7 best practices for setting up Hadoop on an EMC Isilon cluster

If you’re considering adding an Apache™ Hadoop® workflow to your EMC® Isilon® cluster, you’re probably wondering how to set it up. The new white paper “EMC Isilon Best Practices for Hadoop Data Storage” provides useful information for deploying Hadoop in your Isilon cluster environment.

The white paper also introduces the unique approach that Isilon took to Hadoop deployments. In a typical Hadoop deployment, large unstructured data sets are ingested from storage repositories to a Hadoop cluster based on the Hadoop distributed file system (HDFS). Data is mapped to the Hadoop DataNodes of the cluster and a single NameNode controls the metadata. The MapReduce software framework manages jobs for data analysis. MapReduce and HDFS use the same hardware resources for both data analysis and storage. Analysis results are then stored in HDFS or exported to other infrastructures.

Traditionl Hadoop Deployment

In an EMC Isilon Hadoop deployment, the HDFS is integrated as a protocol into the Isilon distributed OneFS® operating system. This approach gives users direct access through the HDFS to data stored on the Isilon cluster using standard protocols such as SMB, NFS, HTTP, and FTP. MapReduce processing and data storage are separated, allowing you to independently scale compute and data storage resources as needed.

EMC Isilon Hadoop Deployment

Every node in the Isilon cluster acts as the NameNode and DataNode. Compute clients running MapReduce jobs can connect to any node in the cluster. Data analysis results can be accessed by Hadoop users through standard protocols without the need to export results.

To learn more about the benefits of Hadoop on Isilon scale-out network attached storage (NAS), read “Hadoop on EMC Isilon Scale-Out NAS” and “EMC Isilon Scale-Out NAS for In-Place Hadoop Data Analytics.”

Best practices for deploying Hadoop to your Isilon cluster

You can connect Apache Hadoop or an enterprise-friendly Hadoop distribution, such as Pivotal HD or Cloudera, to your Isilon cluster.

First, you’ll need to turn on the HDFS protocol in OneFS. Contact your account representative to complete this step. Next, follow these best practices:

  1. Review the EMC Hadoop Start Kit 2.0. Visit the EMC Hadoop Starter Kit (HSK) 2.0 for step-by-step guides on how to connect a Hadoop distribution to your Isilon cluster. HSK guides are available for Apache Hadoop, Pivotal HD, Cloudera, and Hortonworks. A video demonstration for Pivotal HD is also available.
  2. Find your Isilon cluster’s optimal point to help determine the number of nodes that will best serve your Hadoop workflow and compute grid. The optimal point is the point at which it scales in processing MapReduce jobs and reduces run times in relation to other systems for the same workload. Contact your account representative to help you determine this information.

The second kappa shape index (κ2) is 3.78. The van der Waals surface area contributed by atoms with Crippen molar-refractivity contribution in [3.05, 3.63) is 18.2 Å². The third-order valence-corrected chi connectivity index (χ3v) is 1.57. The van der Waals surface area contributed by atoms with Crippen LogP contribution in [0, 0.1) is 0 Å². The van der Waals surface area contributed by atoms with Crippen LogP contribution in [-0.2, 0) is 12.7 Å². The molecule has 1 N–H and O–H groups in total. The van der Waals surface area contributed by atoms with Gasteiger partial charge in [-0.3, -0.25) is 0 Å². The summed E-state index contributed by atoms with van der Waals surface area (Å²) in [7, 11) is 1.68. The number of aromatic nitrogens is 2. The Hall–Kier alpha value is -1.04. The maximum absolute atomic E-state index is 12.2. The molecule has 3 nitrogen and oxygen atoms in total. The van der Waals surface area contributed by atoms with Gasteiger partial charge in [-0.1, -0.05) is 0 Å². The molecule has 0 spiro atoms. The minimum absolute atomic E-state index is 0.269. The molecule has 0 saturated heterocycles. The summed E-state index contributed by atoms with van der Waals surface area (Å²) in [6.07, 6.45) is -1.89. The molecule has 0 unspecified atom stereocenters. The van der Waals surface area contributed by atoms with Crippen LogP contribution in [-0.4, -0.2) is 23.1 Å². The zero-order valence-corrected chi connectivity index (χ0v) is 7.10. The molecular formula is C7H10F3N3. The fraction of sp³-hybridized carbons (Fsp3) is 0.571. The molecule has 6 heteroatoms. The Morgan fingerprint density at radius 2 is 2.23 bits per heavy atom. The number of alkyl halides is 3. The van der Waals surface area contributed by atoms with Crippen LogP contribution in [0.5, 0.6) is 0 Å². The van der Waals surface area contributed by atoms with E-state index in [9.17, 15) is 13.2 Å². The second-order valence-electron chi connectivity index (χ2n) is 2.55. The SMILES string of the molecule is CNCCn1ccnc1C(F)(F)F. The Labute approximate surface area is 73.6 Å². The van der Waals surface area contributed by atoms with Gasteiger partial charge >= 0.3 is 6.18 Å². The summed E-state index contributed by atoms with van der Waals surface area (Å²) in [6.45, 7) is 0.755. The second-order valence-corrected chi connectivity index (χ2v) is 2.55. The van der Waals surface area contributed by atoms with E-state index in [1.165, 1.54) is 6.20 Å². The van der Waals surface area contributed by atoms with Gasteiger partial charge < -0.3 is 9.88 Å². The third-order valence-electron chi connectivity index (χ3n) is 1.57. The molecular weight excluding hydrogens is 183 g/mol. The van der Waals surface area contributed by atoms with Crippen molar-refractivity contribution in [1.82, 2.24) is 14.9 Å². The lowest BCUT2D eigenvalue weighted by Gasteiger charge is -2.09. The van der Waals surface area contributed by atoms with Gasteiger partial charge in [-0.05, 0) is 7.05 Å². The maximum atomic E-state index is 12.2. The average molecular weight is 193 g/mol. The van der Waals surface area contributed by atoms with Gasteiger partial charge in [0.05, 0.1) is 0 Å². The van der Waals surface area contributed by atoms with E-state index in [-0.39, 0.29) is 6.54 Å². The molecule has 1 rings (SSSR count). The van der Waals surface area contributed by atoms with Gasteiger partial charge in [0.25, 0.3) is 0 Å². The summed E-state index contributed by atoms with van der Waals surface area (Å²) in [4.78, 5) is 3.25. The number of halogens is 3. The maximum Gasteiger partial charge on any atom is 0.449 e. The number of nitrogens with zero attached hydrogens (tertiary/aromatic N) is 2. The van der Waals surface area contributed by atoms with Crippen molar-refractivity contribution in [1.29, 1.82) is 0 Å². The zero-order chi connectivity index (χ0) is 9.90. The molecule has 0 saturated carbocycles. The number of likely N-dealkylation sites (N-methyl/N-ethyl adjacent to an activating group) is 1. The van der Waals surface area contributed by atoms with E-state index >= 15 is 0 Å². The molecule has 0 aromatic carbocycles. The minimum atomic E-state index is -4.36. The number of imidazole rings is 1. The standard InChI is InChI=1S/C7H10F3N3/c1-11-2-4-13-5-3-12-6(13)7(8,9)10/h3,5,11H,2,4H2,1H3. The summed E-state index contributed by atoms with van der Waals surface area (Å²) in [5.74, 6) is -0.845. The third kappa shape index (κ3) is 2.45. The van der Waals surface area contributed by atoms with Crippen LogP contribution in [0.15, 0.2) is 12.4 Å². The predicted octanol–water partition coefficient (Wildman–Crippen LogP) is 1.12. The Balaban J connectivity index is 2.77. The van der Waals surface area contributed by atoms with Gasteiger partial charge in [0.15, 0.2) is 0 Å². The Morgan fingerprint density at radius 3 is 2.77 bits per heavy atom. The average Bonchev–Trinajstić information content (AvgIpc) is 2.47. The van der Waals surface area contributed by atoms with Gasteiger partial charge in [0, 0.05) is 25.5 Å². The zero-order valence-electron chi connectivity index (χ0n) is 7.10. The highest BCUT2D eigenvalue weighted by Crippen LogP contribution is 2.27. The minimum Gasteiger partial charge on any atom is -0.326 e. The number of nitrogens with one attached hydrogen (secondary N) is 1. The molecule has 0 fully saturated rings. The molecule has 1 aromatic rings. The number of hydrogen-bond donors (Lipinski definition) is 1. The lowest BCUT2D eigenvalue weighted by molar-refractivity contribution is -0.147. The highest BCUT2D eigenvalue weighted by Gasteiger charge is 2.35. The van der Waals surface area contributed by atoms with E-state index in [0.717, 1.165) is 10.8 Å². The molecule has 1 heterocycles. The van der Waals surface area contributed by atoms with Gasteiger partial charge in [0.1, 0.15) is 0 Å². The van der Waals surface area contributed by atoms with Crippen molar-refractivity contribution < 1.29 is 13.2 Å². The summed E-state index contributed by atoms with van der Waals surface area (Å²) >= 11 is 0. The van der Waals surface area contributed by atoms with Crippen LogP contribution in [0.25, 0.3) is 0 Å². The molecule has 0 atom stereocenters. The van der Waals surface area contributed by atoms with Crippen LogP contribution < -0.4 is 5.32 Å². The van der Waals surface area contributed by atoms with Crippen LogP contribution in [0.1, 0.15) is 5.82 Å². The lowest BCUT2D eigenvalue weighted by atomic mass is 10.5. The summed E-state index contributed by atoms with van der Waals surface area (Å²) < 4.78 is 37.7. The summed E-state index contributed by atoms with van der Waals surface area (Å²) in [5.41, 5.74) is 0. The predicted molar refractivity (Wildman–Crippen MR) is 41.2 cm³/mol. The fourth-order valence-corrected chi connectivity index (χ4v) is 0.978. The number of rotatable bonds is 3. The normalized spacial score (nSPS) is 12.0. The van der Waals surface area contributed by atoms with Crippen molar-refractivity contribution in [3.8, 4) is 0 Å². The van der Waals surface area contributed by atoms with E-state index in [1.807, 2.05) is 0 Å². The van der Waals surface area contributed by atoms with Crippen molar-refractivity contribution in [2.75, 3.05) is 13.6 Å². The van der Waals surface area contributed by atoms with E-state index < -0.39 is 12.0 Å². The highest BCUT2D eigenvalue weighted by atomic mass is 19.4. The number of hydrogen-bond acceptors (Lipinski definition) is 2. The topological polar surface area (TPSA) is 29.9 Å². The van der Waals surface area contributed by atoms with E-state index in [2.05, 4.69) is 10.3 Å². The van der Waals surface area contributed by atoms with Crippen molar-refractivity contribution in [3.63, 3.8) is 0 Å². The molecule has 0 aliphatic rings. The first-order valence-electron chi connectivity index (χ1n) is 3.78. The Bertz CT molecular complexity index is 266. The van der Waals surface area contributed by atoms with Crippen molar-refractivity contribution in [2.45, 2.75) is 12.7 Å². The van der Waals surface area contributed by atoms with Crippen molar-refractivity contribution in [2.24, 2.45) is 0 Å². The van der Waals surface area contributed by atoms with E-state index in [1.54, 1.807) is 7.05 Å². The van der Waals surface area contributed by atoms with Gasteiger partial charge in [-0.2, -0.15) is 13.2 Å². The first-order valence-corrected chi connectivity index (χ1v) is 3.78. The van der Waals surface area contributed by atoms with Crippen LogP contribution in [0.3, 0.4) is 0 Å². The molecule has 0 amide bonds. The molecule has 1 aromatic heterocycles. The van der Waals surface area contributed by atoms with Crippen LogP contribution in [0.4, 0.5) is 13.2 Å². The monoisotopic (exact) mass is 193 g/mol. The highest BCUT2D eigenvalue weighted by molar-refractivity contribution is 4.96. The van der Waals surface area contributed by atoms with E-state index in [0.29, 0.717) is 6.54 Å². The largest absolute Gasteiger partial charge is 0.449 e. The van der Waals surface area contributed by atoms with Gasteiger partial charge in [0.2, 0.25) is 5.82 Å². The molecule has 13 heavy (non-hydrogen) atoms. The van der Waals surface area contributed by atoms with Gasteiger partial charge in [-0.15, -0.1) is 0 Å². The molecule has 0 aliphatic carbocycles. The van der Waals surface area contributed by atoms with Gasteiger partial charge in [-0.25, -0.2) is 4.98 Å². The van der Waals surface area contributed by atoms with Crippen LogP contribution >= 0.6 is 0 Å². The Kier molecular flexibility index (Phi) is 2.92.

3. Create directories and set permissions. OneFS controls access to directories and files with POSIX mode bits and access control lists (ACLs). Make sure directories and files are set up with the correct permissions to ensure that your Hadoop users can access their files.
  4. Don’t run NameNode and DataNode services on clients. Because the Isilon cluster acts as the NameNode and DataNodes for the HDFS, these services should only run on the cluster and not on compute clients. On compute clients, you should only run MapReduce processes.
  5. Increase the HDFS block size from the default 64 MB to 128 MB to optimize performance. Boosting the block size lets Isilon nodes read and write HDFS data in larger blocks. The result is an increase in performance of MapReduce jobs.
  6. Store intermediate jobs on an Isilon cluster. A Hadoop client typically stores its intermediate map results locally. The amount of local storage available on a client affects its ability to run jobs. Storing map results on the cluster can help performance and scalability.
  7. Consult the Isilon best practices white paper for additional tips. You can find more details about some of these best practices in “EMC Isilon Best Practices for Hadoop Data Storage.” You can also find additional tips for tuning OneFS for HDFS operations, using EMC Isilon SmartConnect™ for HDFS, aligning datasets with storage pools, and securing HDFS connections with Kerberos.

If you have questions related to Hadoop and your Isilon environment, contact your account representative. If you have documentation feedback or want to request new content, email isicontent@emc.com.


About the Author: Kirsten Gantenbein